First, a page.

Tales from Watership Down

Sally Eckhoff reviews "Tales from Watership Down" by Richard Adams.

Topics: Books,

To those with an aversion to fairy stories, fake mythological lingo, and anything that anthropomorphizes animals, here’s a book to make you swallow your doubts. “Tales from Watership Down” is a marvel. It consists of 19 stories, ostensibly about rabbits but actually concerning aspects of life — some mystical, some practical — that are traditionally hard to pin down. Hard, that is, Adams seems to argue, unless you’re as sensitive as only a rabbit can be.

Adams is best known for two earlier books, “Watership Down” and “The Plague Dogs,” and for the films made from them. (He is also the author of “Traveler,” a moving and perceptive biography of Robert E. Lee’s legendary war horse.) None of these quite convey the striking and often scary atmosphere he brings to this new collection, a full 20 years after we last heard from him.

Aside from the rabbits’ vocabulary, which can be distracting, there’s nothing prissy or inconsequential here. Adams clearly understands a great deal about rabbits, surely among God’s poor because, as the old saw goes, He made so many of them. Rabbits are not only prey to what Adams calls “the thousand enemies,” but to the cruel whims of the seasons. But few people can conjure up weather like Adams can, and hardly anybody has ever made an overgrown field in England sound so gorgeous and full of promise.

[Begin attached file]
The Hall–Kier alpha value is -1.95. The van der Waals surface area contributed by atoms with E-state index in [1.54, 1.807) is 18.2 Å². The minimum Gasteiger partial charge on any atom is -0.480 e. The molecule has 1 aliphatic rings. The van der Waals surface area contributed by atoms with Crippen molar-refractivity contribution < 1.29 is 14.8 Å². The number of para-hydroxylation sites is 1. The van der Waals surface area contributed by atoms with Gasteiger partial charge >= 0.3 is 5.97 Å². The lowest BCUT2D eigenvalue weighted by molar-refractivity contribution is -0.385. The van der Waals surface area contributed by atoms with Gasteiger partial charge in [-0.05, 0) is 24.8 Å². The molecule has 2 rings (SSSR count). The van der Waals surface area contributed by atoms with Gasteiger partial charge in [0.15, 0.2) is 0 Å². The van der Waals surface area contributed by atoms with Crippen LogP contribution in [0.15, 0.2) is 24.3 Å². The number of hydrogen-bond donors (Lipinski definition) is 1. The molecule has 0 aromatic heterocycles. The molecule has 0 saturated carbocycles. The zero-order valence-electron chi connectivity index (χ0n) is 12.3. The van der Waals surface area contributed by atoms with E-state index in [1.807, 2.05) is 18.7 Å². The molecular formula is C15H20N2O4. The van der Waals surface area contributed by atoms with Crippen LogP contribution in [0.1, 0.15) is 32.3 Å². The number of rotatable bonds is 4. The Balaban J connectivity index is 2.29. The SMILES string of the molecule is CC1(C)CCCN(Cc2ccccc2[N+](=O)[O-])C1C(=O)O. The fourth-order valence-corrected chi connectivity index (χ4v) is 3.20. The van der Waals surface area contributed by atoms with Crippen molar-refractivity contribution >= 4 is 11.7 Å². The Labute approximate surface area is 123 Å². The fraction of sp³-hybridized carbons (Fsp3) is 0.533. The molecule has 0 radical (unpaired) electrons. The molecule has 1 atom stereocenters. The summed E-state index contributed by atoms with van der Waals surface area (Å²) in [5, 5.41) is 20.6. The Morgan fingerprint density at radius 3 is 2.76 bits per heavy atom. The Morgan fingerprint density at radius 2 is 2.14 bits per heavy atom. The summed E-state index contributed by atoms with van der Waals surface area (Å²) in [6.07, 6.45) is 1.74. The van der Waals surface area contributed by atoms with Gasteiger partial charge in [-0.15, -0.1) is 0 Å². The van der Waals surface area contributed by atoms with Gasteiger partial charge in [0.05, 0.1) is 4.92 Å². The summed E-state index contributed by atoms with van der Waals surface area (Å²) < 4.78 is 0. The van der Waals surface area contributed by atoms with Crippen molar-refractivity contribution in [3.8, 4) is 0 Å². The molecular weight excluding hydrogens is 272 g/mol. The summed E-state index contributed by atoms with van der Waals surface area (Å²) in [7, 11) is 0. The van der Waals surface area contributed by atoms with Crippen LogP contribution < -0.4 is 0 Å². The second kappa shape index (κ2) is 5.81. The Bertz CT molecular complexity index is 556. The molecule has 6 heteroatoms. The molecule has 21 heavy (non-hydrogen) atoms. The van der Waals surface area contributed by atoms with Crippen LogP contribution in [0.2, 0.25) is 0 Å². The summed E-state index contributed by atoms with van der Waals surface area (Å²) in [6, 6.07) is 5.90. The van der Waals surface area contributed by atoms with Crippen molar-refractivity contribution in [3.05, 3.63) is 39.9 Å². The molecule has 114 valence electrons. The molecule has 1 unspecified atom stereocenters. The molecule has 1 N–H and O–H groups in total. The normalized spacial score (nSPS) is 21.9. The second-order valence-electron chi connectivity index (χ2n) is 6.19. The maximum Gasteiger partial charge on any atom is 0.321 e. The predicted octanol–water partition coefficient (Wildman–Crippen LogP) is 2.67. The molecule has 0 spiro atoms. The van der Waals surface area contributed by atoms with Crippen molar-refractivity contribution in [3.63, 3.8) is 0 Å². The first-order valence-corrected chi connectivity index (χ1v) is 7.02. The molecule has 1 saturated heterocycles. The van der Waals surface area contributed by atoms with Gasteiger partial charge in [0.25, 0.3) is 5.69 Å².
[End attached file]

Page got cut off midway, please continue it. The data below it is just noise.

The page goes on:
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Rabbits’ lives don’t really have a point to them, not in any way people understand. Adams concerns himself instead with aspects of destiny that have to do with mysticism and nature — stuff we think we understand but really don’t. The pure, unfamiliar feelings evoked in “The Story of the Three Cows” and in the gory “The Hole in the Sky” — just two of the stories here — persist for quite a while after you’ve finished reading them. How often do you get to step inside a wounded rabbit’s delirium, or taste “the blessing of the years,” a small animal’s dreams of youth? And a laugh-out-loud nonsense yarn by a rabbit named Speedwell, with its crocus boats and sky-blue horses, may be the best carrot of all.

Sally Eckhoff lives in upstate New York. She is a regular contributor to Salon.

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